This post was written by Cynthia O’Donoghue.

The UK High Court was forced to re-examine the concept of ‘personal data’ in the recent case of Kelway v The Upper Tribunal, Northumbria Police and the Information Commissioner (2013) EWHC 2575 (Admin). The case involved an application for judicial review by Dr Kelway against two decisions of the Upper Tribunal refusing a request for disclosure of information by Northumbria Police, who were investigating a complaint by Dr Kelway that a district judge had committed a serious criminal offence by arranging for a tape of court proceedings to be tampered with. Dr Kelway had requested information from the district judge’s statement given to police officers investigating the alleged criminal offence. Dr Kelway challenged that any references to the district judge in the statement were not biological and did not have him as their focus, and therefore were not personal data and should be disclosed to him without consent of the district judge.  In determining to refuse the grant of the application for disclosure, HHJ Thornton was forced to examine the concept of personal data in circumstances where the answer is not clear.

Section 1(1) of the Data Protection Act 1998 (DPA) defines personal data as “data which relate to a living individual who can be identified from those data, or from those data and other data which is in the possession of or is likely to come into the possession of the data controller and includes any expression of opinion about the individual..”

The EU Article 29 Data Protection Working Party added in their 2007 ‘Opinion on the Concept of Personal Data’ that in addition to considering the content of the data, the result of the use of the data on the individual must also be considered to determine if that data is personal.

The Court of Appeal previously held in the case of Durant v Financial Services Authority (2004) FSR 28 that in order for data to be personal data within the meaning of the DPA, “the data must go beyond the mere mention of an individual’s involvement in a matter that has no personal connotations… the data should have the individual as its focus, rather than some other person with whom they may have been involved or some transaction or event in which the individual may have had an interest.”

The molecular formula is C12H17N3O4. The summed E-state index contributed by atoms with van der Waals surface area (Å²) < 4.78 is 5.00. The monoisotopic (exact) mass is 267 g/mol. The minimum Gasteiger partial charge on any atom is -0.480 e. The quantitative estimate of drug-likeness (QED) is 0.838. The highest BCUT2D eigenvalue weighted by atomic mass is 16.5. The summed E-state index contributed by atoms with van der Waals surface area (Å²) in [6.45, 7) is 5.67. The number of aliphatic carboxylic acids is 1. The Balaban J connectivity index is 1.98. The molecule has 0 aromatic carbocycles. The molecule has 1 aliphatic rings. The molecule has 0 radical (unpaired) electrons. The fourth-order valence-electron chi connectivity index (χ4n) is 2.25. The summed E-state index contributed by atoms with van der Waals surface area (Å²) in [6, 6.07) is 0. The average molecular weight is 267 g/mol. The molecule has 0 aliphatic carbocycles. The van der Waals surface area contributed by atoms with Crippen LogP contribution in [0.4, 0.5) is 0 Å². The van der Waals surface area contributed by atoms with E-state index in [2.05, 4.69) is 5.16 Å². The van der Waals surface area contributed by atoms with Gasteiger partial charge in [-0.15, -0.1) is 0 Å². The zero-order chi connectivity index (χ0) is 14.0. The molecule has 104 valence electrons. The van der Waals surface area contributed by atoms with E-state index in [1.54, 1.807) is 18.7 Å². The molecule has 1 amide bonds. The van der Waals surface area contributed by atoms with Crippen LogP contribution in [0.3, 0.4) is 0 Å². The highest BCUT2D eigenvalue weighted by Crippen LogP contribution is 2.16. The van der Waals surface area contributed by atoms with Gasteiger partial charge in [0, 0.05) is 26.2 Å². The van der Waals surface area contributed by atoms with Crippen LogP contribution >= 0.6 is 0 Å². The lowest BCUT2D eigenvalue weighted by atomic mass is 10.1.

In this case, HHJ Thornton analysed the existing ‘tests’ to determine if data is personal data, and concluded three questions must be answered affirmatively:

  1. Is the data information which is being processed or recorded or forms part of an accessible record?
  2. Is it possible to identify a living individual from the data?
  3. Does the data relate to an individual?

HHJ recognised that to be able to answer questions 2 and 3, the following considerations have to made:

  • Does the data contain biographical information rather than just record the data subject’s mere involvement in a matter or event
  • Does the data have the data subject at its focus (The Durant Test)
  • Does the data relate to the individual in the sense that it is about the individual because its content refers to their identity and characteristics, and is the use of that data likely to have an impact on the individual’s rights and interests (The Working Party Test)
  • Can a living individual be identified from the data and is that data obviously about a particular individual; or is that information used in a way to influence decisions affecting that individual; and does that data focus on the individual as the central theme with the potential to impact that individual (The ICO Guidance Test)

HHJ Thornton concluded that the impact of the use of the data on the individual must be considered, in addition to whether the data has the individual as its focus.  This judgment therefore refused to grant Dr Kelway the application for disclosure of the information without the consent of the district judge on the grounds that the information constituted personal data given the impact it would have on the district judge should this information have been disclosed. This judgment confirms that the Durant Test is therefore only part of the test that must be applied to consider if data is personal data within the meaning of the DPA.